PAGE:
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Marco Antonio Rubio

    Marco Rubio is a Republican U.S. senator elected in 2010 to represent Florida. He defeated Florida Gov. Charlie Crist, an independent candidate, and U.S. Rep. Kendrick Meek, a Democratic candidate, in an unusual three-way Senate race. Rubio previously served in the Florida House of Representatives, including two years as House Speaker.

    Marco Rubio was born in Miami on May 28, 1971, his parents both Cuban exiles. He graduated from the University of Florida and the University of Miami Law School. He and his wife, Jeanette Dousdebes-Rubio, live in West Miami with their four children.

    1. Marco Rubio not backing down on 2016 race

      State Roundup

      WASHINGTON — It's Marco Rubio's version of the Tom Petty anthem I Won't Back Down.

      Sen. Marco Rubio stands on the floor of the House Chamber before President Barack Obama’s State of the Union address at the Capitol on Tuesday. In between media appearances around his book, Rubio has been scooping up campaign cash.
    2. PolitiFact: Fact-checking U.S. Sen. Marco Rubio's new book

      State Roundup

      Sen. Marco Rubio's new book, American Dreams, makes its appearance at a fascinating moment for the Republican Party. The GOP has just taken control of both chambers of Congress, and candidates like Jeb Bush and Mitt Romney are signaling their intentions for 2016 presidential runs.

      “If (low-income) people work and make more money, they lose more in benefits than they would earn in salary,” Sen. Marco Rubio writes in his new book, a claim that turns out to be Mostly False.
    3. Sen. Marco Rubio charts conservative solutions to vexing problems in 'American Dreams'

      State Roundup

      WASHINGTON — Sen. Marco Rubio wastes no time in his new book, American Dreams, going after Hillary Rodham Clinton.

      ALEX LEARY    |   Times 
U.S. Sen. Marco Rubio talks with Florida reporters in his Washington office on Wednesday, Jan. 7, 2015.
    4. Adam C. Smith: 12 things to watch in Florida politics in 2015

      State Roundup

      Rick Scott and Barack Obama are entering lame-duck status, Charlie Crist is going back to doing whatever he does in the private sector, and even Tampa Mayor Bob Buckhorn faces no challenger for re-election in 2015. • If you think we'll see a lull in Florida or national politics this new year, however, think again. …

      STEVE MADDEN | Times
    5. PolitiFact: Why most Cubans don't have Internet (w/video)


      There's a good chance most Cubans won't be able to read this article. And the reason why — lack of Internet access — is a point of contention between President Barack Obama and Republican Sen. Marco Rubio.

      Students stand outside a building to find an Internet signal for their phones in Havana, Cuba. In programs revealed by the Associated Press, USAID secretly created a primitive social media program called ZunZuneo.
    6. PolitiFact Florida: Rubio largely right that Cuba promised no democratic reforms


      Sen. Marco Rubio has taken the lead opposing President Barack Obama's overhaul of U.S.-Cuba relations. His main complaint: The United States isn't getting enough out of the deal, especially when it comes to democratic reforms.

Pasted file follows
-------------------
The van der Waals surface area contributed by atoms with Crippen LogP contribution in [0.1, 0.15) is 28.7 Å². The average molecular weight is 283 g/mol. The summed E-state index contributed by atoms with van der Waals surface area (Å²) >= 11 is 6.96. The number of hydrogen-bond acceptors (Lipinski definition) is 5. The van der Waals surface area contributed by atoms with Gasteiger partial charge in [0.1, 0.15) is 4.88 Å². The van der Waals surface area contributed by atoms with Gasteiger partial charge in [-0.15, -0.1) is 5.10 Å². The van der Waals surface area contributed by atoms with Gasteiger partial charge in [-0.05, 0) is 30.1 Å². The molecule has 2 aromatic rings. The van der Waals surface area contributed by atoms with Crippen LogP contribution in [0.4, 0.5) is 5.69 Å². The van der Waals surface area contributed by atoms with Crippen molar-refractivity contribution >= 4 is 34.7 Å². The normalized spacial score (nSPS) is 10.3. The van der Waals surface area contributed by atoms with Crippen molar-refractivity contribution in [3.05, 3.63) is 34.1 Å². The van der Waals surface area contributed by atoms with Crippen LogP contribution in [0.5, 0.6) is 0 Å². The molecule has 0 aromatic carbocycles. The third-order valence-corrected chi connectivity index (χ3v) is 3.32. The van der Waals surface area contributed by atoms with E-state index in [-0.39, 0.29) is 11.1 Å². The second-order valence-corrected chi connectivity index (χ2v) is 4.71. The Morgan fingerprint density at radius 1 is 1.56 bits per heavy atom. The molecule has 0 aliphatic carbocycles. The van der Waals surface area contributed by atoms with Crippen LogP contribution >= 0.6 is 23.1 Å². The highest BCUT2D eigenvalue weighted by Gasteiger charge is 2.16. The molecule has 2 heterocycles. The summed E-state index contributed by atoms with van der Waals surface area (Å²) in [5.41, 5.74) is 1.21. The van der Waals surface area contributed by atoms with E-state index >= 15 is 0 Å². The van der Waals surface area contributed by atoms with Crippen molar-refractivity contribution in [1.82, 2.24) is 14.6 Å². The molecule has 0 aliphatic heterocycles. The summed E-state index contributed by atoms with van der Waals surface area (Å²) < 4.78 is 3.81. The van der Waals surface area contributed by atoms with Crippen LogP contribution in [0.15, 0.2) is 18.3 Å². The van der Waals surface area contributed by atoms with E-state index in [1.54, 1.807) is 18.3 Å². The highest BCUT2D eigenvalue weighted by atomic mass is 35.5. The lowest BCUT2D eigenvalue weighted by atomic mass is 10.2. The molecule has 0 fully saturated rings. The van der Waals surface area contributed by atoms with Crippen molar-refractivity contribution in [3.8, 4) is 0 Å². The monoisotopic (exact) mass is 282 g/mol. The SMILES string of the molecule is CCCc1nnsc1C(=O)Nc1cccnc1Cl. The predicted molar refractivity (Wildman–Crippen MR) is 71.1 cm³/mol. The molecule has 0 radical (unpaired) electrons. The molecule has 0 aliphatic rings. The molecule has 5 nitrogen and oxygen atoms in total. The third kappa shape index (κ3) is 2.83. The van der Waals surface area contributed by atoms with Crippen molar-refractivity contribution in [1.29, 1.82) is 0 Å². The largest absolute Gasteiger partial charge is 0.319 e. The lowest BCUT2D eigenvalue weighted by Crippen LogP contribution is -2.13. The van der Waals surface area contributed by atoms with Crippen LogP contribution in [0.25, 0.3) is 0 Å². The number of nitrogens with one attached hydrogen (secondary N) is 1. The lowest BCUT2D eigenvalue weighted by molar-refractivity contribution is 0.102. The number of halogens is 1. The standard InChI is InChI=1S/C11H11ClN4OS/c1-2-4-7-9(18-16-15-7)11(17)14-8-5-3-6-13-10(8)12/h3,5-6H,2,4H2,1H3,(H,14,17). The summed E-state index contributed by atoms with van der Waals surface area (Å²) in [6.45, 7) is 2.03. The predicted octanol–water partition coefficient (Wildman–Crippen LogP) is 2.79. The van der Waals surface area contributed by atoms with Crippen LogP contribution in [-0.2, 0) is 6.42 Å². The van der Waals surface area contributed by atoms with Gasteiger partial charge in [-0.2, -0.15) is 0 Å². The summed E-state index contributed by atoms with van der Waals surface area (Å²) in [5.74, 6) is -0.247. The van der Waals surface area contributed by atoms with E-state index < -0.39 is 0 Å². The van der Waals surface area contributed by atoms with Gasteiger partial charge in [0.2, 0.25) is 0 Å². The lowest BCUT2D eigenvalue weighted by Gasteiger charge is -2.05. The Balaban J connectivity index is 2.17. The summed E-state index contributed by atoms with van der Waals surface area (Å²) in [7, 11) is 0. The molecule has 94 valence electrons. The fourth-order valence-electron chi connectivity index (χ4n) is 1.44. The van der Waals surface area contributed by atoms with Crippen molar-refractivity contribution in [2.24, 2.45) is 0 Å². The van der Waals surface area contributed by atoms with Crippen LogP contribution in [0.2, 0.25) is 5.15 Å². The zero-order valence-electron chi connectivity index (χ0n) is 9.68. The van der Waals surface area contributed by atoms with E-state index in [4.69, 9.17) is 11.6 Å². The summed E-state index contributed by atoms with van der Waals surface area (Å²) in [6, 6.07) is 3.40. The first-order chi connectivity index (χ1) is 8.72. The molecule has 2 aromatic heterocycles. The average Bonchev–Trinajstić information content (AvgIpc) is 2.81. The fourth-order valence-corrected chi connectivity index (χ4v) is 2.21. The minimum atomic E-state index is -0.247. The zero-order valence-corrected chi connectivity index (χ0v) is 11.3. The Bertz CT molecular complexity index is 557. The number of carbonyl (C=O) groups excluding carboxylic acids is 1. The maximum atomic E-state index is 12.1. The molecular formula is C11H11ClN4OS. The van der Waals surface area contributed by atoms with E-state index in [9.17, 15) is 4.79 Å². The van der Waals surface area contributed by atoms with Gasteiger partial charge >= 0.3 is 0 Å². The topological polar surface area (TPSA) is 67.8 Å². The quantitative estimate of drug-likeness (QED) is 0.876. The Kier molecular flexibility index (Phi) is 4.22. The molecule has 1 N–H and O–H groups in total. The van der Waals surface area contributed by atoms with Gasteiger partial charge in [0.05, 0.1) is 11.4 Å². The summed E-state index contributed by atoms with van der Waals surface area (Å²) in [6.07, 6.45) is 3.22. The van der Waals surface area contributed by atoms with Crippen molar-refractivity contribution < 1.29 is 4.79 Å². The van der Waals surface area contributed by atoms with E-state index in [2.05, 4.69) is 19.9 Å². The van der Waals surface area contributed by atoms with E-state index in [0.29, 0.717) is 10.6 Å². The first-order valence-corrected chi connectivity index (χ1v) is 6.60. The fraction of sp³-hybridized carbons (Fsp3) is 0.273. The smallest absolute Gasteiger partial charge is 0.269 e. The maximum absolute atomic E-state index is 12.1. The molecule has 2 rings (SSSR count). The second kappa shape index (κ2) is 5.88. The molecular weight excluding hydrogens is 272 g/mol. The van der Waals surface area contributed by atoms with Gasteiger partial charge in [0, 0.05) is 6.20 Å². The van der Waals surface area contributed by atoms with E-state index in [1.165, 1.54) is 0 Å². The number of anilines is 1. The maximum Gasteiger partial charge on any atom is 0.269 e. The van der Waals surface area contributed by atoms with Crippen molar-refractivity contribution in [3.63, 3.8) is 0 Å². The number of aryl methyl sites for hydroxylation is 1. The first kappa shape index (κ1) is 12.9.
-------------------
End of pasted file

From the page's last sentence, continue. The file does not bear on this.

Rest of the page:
Sen. Marco Rubio on Cuba: “The White House has conceded everything and gained little.”
    7. Marco Rubio and Rand Paul fight over Cuba in 2016 preview (w/video)

      State Roundup

      WASHINGTON — Sen. Marco Rubio hit first.

      Sen. Marco Rubio, R-Fla.
    8. If Jeb Bush and Marco Rubio both run for president, Florida loyalty belongs to Bush

      State Roundup

      Marco Rubio has a big Jeb Bush problem.

      More than a decade after Bush helped cultivate Rubio as a star in the Florida Legislature — literally giving him a sword as a symbol of maintaining the conservative flame — the two are on an awkward collision course over running for president in 2016.

      In 2005, Gov. Jeb Bush presented a sword to Marco Rubio during ceremonies in Tallahassee designating Rubio as the next speaker of the state House. The sword was to signify that Rubio was a “great conservative warrior.”
    9. Sen. Marco Rubio takes aggressive turn as face of opposition to President Obama's Cuba decision


      WASHINGTON — As President Barack Obama dropped the bombshell about Cuba on Wednesday, Sen. Marco Rubio was hurrying to the Capitol where a packed room of reporters awaited.

      Sen. Marco Rubio reacts to President Barack Obama's announcement about revising policies on U.S.-Cuba relations on Dec. 17, 2014, in Washington. Rubio called the president a bad negotiator and criticized what he claimed was a deal with no democratic advances for Cuba. [Getty Images]
    10. PolitiFact Florida: Rubio misses full picture in saying committee didn't interview CIA


      Sen. Marco Rubio called it "reckless and irresponsible": the public release of a Senate committee report detailing past examples of alleged torture by the CIA. Rubio argued it could endanger lives of Americans overseas, incite violence and create problems for our allies.

      Sen. Marco Rubio called the report reckless and irresponsible.